It’s great. Totally secure. Just great.
Well that was a short blog post! Thanks Donald. But let’s take a look a bit deeper.
All connections to and from CanYa devices & services are secure, encrypted communications. This not only helps ensure the integrity of our servers and code, but to protect your personal information when in transit.
How easy is it to see unencrypted comms?
You see, anybody can fire up Wireshark and listen in on communications on their network. If there are any plain text comms, we see something like this:
Now let’s take a look at what happens when we use encryption:
So that is all we need right?
Firstly, security is an evolving beast. Researchers periodically find theoretical and practical attacks to defeat encryption methods. For example if the method to generate random numbers used in encryption is found to be able to be reverse-engineered, they come up with a better way of producing random numbers. The agency largely responsible for these standards is NIST – a US government standards agency. The reputation of NIST was damaged with Edward Snowden NSA leaks which showed the NSA introduced weakened encryption standards.
The capabilities of nation states to decrypt communications is largely unknown, but assumed to be possible but with a degree of difficulty. Simply put, crooks cannot decrypt your data, but large governments probably can. In practice though, nation states do not care about your bank password (which they control through government regulation anyway), or could probably easier just get your data through a warrant.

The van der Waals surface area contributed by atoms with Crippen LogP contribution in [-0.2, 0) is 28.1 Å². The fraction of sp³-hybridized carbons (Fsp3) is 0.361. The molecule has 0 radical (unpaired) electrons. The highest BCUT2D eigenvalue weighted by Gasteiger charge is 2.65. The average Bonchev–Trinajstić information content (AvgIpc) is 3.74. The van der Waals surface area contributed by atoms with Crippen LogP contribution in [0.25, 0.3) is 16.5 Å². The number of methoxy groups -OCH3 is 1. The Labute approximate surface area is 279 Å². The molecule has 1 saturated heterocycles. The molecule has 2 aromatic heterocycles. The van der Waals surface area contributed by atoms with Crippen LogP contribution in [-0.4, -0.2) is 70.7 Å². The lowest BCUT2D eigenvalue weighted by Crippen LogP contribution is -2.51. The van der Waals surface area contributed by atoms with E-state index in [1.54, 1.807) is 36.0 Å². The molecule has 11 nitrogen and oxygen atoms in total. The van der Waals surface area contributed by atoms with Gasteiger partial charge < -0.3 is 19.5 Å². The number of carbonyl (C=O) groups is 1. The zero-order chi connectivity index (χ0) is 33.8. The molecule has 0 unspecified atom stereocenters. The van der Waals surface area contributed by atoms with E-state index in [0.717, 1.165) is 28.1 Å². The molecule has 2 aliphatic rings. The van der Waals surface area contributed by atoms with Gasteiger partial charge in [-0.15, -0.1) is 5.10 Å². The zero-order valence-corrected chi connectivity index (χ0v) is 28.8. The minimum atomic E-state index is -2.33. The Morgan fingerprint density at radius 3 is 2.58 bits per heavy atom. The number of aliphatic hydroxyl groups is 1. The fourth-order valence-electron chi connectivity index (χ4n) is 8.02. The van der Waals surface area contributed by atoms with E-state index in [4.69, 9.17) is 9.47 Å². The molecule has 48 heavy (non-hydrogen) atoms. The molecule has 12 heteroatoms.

How do you secure online data?
The latest spec used for web encryption is Transport Layer Security (TLS) v1.2. People often refer to this as “SSL” which was the name of the older spec (now considered insecure). The phrase “SSL” now just generally means “encrypted“. You will often see an address bar padlock() to show your data is encrypted in transit with SSL/TLS.
When a secure connection is established between two devices, they need to “handshake” and transfer some keys between each other (“key exchange“). This means encryption is sometimes a little slower to establish a connection (maybe 10-100ms), but overall well worth it. The TLS v1.3 draft spec. is already implemented in the next Apple iOS11 release which performs key exchange during the initial TCP handshake thus improving connection speeds significantly.
My favourite webcomic on encryption is from XKCD.com:
Is CanYa safe?
So an important part of any security implementation is containing the keys. At CanYa, we have a robust security policy that includes need-to-know, locked down privileges and the use of 2-factor authentication for all system access logins — this defeats the $5 wrench because a login becomes both something you own (physical) plus something you know (mental) which is harder to defeat.
Now comes the good part – your data. The good news is – we don’t even store any of your secure data! So even if the $5 wrench works, your bank & credit-card are safe. We use a third party payment service called PIN Payments. This is a great Australian company that does all of the extra credit-card & financial compliance requirements, and gives us an interface to work with.
For example when you add a credit-card into CanYa:
- We send this to PIN over an encrypted connection.
- PIN store your card (encrypted at rest).
- We keep the last 4 numbers only for display purposes and dump the rest immediately.
- CanYa get back a de-identified anonymous token (e.g. “ABC123”). We then use this token to ask PIN to do things like “Please debit $50 from card ABC123 into our account”, or “Please pay XYZ123 $50 from our account”. That is it.
Totally safe. Really secure. Great.